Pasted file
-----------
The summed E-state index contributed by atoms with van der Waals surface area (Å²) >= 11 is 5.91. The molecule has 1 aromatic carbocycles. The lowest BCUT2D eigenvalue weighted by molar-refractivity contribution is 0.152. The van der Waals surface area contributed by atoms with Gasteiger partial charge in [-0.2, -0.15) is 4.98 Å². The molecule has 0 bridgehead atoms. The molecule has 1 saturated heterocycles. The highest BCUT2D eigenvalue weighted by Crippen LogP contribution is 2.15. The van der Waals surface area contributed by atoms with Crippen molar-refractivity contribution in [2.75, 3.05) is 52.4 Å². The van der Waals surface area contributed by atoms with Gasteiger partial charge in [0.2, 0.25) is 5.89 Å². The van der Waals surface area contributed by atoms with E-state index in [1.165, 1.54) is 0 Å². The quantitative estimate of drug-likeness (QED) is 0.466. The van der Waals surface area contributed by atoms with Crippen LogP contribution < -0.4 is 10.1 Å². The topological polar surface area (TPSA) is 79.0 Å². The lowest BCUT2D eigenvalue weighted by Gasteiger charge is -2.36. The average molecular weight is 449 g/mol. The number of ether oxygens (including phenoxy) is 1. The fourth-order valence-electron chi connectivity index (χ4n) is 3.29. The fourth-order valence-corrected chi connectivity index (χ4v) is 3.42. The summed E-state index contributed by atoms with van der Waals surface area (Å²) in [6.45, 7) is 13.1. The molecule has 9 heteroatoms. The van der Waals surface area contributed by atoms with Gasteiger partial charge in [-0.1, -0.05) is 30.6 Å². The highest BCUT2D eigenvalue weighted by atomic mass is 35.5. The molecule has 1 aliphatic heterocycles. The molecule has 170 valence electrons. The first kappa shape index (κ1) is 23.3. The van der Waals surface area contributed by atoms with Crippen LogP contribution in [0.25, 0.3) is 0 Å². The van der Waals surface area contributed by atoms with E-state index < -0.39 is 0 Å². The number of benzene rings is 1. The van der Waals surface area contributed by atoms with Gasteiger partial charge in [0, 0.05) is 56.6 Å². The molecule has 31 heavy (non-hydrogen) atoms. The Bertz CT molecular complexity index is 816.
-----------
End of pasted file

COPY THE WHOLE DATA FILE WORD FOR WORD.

The summed E-state index contributed by atoms with van der Waals surface area (Å²) >= 11 is 5.91. The molecule has 1 aromatic carbocycles. The lowest BCUT2D eigenvalue weighted by molar-refractivity contribution is 0.152. The van der Waals surface area contributed by atoms with Gasteiger partial charge in [-0.2, -0.15) is 4.98 Å². The molecule has 0 bridgehead atoms. The molecule has 1 saturated heterocycles. The highest BCUT2D eigenvalue weighted by Crippen LogP contribution is 2.15. The van der Waals surface area contributed by atoms with Crippen molar-refractivity contribution in [2.75, 3.05) is 52.4 Å². The van der Waals surface area contributed by atoms with Gasteiger partial charge in [0.2, 0.25) is 5.89 Å². The van der Waals surface area contributed by atoms with E-state index in [1.165, 1.54) is 0 Å². The quantitative estimate of drug-likeness (QED) is 0.466. The van der Waals surface area contributed by atoms with Crippen LogP contribution < -0.4 is 10.1 Å². The topological polar surface area (TPSA) is 79.0 Å². The lowest BCUT2D eigenvalue weighted by Gasteiger charge is -2.36. The average molecular weight is 449 g/mol. The number of ether oxygens (including phenoxy) is 1. The fourth-order valence-electron chi connectivity index (χ4n) is 3.29. The fourth-order valence-corrected chi connectivity index (χ4v) is 3.42. The summed E-state index contributed by atoms with van der Waals surface area (Å²) in [6.45, 7) is 13.1. The molecule has 9 heteroatoms. The van der Waals surface area contributed by atoms with Gasteiger partial charge in [-0.1, -0.05) is 30.6 Å². The highest BCUT2D eigenvalue weighted by atomic mass is 35.5. The molecule has 1 aliphatic heterocycles. The molecule has 170 valence electrons. The first kappa shape index (κ1) is 23.3. The van der Waals surface area contributed by atoms with Crippen LogP contribution in [0.25, 0.3) is 0 Å². The van der Waals surface area contributed by atoms with E-state index < -0.39 is 0 Å². The number of benzene rings is 1. The van der Waals surface area contributed by atoms with Gasteiger partial charge in [0, 0.05) is 56.6 Å². The molecule has 31 heavy (non-hydrogen) atoms. The Bertz CT molecular complexity index is 816.